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Thursday, January 17, 2013

Assessing the Iceberg

Learning is like an iceberg. How so?

Most of the learning that goes on in our classrooms is invisible. We can only make educated estimates on the knowledge and skills acquired by our students by looking at the "tip of the iceberg". So we measure learning based on that visible part using assessment instruments we know (a test, a writing assignment, a presentation...). But what about that other 90% we often don't see? Can and should we assess that?

Image licensed under CC - Attribution
Flickr user Osccarr
I my opinion: yes! Yes, because not all children deliver well under pressure when taking a test. Yes, because some students might not be able to express their learning in a 5-paragraph essay. And yes, because some students choke when presenting in front of an audience. I believe that, as often as possible, we should try to measure the learning happening underneath the surface.

Of course, now it's time to offer some tips on HOW to dig (or in this case, dive) deeper:
  1. As a teacher, reflect on the expected learning outcomes
  2. Offer formative self, peer and teacher assessment
  3. Ask for meaningful final products (and give choice)
  4. Use rubrics
1. Educators need to take some time for reflection before, during and after creating lessons and projects. We really need to stop and think, is the learning I'm expecting valuable? Am I promoting the use of high order thinking skills, or am I focusing on memorizing facts? 
Additionally, lets stop and ponder if the learning outcome I'm using to assess is reflecting the learning I want to happen. A lot of times, these two are not aligned.
2. Summative assessment is not the only kind of evaluation available. Students can get a lot out of formative evaluations, for it helps them guide their own learning path. Promoting reflection and meta-cognitive learning, self and peer assessments offer a way for the teacher to have a better insight of the learning process before the final product, and for learners to adjust their strategies throughout the assignment .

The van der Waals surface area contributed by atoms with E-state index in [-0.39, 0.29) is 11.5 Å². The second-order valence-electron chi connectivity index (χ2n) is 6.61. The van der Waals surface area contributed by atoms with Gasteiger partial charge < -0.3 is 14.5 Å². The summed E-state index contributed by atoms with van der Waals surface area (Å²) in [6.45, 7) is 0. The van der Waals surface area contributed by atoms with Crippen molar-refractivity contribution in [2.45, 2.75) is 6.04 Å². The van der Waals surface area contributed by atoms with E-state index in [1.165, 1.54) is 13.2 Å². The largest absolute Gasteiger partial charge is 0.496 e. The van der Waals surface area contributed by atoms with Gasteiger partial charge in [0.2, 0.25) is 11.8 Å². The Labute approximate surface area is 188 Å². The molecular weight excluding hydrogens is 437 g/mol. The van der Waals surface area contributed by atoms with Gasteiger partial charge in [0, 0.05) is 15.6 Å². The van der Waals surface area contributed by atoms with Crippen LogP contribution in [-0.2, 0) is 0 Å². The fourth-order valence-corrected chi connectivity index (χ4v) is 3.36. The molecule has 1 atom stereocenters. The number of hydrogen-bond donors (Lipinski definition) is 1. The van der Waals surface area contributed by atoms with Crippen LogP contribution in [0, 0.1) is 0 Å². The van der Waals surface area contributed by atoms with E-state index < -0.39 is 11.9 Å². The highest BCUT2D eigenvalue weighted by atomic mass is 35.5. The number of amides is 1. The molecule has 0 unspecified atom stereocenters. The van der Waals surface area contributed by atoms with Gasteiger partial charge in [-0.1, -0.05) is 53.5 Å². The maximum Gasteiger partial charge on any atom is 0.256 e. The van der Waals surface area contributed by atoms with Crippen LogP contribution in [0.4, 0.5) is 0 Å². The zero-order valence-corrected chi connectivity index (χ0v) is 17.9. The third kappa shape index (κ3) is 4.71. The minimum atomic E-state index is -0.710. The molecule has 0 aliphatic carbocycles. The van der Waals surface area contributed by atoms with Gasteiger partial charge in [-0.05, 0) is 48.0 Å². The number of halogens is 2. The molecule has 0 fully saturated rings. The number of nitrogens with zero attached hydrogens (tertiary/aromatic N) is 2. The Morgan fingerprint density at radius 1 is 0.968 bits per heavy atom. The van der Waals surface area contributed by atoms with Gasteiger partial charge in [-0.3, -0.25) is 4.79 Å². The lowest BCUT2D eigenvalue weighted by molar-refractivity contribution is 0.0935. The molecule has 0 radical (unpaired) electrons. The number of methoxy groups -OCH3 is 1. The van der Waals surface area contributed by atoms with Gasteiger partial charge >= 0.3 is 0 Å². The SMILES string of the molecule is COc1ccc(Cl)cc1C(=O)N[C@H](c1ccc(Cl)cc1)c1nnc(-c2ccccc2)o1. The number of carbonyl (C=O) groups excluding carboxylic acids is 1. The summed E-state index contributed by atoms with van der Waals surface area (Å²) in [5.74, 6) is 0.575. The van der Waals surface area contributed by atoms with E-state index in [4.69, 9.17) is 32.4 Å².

3. Educators should be creative when designing assignments, and should provide students choice in terms of how the final product will look like. If we are only giving them multiple-choice tests, then we are probably just measuring their memorization abilities. Let's ask for more meaningful outcomes that challenge their analytical and creative skills (a task where technology can truly help). And let's give them some wiggle room when deciding how to demonstrate what they learned. If we followed step 1, we should have no problem here.
4. I love rubrics. They are clear, unbiased, and they link the teacher's learning objectives with the visible outcomes. Let's create rubrics that purposely assess the process.

Are there other ways you are measuring what's underneath the surface?